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Zimbabwean novelist Tsitsi Dangarembga wins PEN Pinter prize

By Keith Mlauzi | Nehanda Showbiz |

Booker-shortlisted Zimbabwean writer, Tsitsi Dangarembga, who was arrested last year in Harare while protesting against corruption, has been awarded the PEN Pinter prize and praised for her “ability to capture and communicate vital truths even amidst times of upheaval”.

Zimbabwean novelist Tsitsi Dangarembga wins PEN Pinter prize (Photograph: Aaron Ufumeli/EPA)
Zimbabwean novelist Tsitsi Dangarembga wins PEN Pinter prize (Photograph: Aaron Ufumeli/EPA)

The PEN Pinter award is presented by freedom of expression activists English PEM in memory of Nobel laureate Harold Pinter. It is awarded to the writer who in Pinter’s Noble speech, shows a ‘fierce intellectual determination… to define the real truth of our lives and our societies.”

Judge Claire Armistead, the Guardian’s associate editor for culture and an English PEN trustee described Dangarambga as having an ‘unusual’ but ‘exemplary career.’

“Dangarambga has an unusual and exemplary career as a writer, filmmaker and activist, who has made things happen for other people as well as achieving in her own right.

“Though her trilogy of novels, starting with Nervous Conditions in 1988 and culminating 30 years later in her fine, Booker shortlisted This Mournable Body, she charted the development of Zimbabwe from British colony to an autocratic and trouble-free state.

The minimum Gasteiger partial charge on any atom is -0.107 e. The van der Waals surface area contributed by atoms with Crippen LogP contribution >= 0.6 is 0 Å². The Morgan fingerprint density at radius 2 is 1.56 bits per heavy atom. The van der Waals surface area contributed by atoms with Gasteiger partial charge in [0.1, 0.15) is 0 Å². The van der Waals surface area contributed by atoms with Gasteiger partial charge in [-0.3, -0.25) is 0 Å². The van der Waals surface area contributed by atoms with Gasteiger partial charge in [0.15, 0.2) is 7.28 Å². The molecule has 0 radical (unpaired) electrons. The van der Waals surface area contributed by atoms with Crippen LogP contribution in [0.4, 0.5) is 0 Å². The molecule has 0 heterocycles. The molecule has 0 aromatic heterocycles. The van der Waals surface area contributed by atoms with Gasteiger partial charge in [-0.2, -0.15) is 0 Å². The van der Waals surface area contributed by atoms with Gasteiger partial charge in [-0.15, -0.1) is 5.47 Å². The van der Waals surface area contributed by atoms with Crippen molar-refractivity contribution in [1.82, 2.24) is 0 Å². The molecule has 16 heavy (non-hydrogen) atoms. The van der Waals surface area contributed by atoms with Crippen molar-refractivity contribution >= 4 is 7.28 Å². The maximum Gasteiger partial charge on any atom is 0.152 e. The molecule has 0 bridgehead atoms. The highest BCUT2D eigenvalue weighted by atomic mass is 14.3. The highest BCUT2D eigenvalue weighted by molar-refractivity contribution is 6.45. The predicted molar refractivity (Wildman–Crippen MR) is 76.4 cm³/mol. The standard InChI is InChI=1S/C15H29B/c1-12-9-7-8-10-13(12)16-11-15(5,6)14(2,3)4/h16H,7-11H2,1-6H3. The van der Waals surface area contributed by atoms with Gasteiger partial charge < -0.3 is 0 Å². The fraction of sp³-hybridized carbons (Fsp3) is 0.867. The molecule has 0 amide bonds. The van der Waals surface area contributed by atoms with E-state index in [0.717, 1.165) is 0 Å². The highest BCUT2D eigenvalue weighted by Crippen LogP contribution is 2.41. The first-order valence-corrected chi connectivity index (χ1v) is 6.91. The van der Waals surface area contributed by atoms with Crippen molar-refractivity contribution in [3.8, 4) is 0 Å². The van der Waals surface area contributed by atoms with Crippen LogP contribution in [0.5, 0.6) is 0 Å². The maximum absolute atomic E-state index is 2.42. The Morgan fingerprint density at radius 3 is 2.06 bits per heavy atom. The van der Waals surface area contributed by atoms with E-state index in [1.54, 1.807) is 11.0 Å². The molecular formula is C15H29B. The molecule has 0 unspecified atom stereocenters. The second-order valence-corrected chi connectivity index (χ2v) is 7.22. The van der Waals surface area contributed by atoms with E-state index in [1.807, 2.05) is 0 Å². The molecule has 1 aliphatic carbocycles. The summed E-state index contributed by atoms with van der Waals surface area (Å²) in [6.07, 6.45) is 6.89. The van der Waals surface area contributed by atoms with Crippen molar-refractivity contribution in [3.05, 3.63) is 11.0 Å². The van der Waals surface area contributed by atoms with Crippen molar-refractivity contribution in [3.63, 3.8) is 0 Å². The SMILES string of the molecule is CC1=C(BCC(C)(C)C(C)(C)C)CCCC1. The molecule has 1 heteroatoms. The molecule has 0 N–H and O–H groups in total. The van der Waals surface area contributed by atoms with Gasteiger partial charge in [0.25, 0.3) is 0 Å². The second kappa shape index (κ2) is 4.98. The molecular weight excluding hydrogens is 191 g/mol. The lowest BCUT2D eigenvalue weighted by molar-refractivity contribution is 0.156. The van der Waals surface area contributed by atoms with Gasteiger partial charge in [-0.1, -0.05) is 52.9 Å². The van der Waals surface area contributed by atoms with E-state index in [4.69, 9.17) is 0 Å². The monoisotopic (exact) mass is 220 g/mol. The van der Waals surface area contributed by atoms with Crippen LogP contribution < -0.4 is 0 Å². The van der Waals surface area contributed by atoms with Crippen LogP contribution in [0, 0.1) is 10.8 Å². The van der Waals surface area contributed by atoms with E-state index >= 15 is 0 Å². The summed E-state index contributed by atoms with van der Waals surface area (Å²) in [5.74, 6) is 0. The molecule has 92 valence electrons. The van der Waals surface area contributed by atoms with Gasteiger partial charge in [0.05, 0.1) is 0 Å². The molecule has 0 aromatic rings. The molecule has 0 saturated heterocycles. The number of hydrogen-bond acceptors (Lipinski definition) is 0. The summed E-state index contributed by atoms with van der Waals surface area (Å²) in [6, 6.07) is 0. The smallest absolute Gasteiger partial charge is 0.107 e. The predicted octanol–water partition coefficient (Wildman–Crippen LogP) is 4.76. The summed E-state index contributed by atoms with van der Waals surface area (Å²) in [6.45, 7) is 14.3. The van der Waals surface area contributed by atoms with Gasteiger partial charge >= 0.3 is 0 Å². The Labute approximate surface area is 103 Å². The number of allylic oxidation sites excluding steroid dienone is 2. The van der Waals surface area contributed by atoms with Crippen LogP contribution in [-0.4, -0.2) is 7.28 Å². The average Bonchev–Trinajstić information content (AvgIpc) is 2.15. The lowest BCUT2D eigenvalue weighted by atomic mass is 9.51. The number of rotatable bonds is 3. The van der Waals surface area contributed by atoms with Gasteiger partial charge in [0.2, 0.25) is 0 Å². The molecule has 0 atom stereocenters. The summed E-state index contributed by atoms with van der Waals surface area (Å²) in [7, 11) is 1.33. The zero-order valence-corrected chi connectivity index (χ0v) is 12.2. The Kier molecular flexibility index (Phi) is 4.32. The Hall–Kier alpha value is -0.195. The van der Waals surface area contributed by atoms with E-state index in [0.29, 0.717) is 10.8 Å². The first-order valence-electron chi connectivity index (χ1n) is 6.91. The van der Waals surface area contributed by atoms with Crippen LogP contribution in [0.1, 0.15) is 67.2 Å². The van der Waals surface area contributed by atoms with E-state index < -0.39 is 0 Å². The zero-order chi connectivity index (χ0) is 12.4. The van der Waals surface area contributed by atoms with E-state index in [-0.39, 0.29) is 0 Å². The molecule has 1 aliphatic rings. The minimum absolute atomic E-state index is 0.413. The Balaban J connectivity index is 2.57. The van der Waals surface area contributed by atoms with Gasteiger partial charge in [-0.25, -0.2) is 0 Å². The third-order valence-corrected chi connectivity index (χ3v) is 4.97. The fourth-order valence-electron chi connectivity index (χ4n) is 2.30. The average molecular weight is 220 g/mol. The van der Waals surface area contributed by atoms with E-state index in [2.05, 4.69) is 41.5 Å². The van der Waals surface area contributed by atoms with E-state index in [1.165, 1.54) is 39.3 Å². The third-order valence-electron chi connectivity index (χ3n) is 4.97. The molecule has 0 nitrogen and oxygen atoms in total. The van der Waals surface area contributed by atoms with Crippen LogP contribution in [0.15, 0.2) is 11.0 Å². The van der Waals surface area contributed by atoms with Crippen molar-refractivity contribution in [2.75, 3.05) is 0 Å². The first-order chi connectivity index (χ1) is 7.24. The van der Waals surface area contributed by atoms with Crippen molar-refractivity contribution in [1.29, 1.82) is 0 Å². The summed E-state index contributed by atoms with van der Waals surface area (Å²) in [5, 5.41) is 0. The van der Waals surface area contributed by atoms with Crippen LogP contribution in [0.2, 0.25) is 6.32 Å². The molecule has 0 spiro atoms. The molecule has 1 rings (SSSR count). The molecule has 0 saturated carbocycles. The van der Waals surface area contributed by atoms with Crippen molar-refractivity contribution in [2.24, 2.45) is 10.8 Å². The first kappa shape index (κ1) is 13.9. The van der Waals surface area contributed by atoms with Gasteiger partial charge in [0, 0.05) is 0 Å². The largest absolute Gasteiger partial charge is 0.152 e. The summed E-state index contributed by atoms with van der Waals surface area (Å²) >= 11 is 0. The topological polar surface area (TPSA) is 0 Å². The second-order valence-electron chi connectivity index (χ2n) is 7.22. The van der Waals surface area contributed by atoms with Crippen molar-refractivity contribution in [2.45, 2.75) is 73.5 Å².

“In doing so, she has held a magnifying glass up to the struggles of ordinary people, in so many parts of the world , to lead good lives in the increasingly corrupt and fractured new world order. Hers is a voice we all need to hear and heed.”

Past winners include Nigeria’s Chimamanda Ngozi Adichie, Canadian Poet Margaret Atwood and Jamaican born Linton Kwesi Johnson.

“I am grateful that my choice, in the words of Harold Pinter an ‘unwavering and unwavering look’ on my country and its society has resonated with many people around the world and this year with the PEN Pinter award jury… I think the positive reception of literary works like mine helps show that we can unite around what is positively human,” said Dangarambga.

The Author and filmmaker is set to deliver a keynote address at the ceremony on 11 October where she will also announce her award’s co-winner. Nehanda Radio

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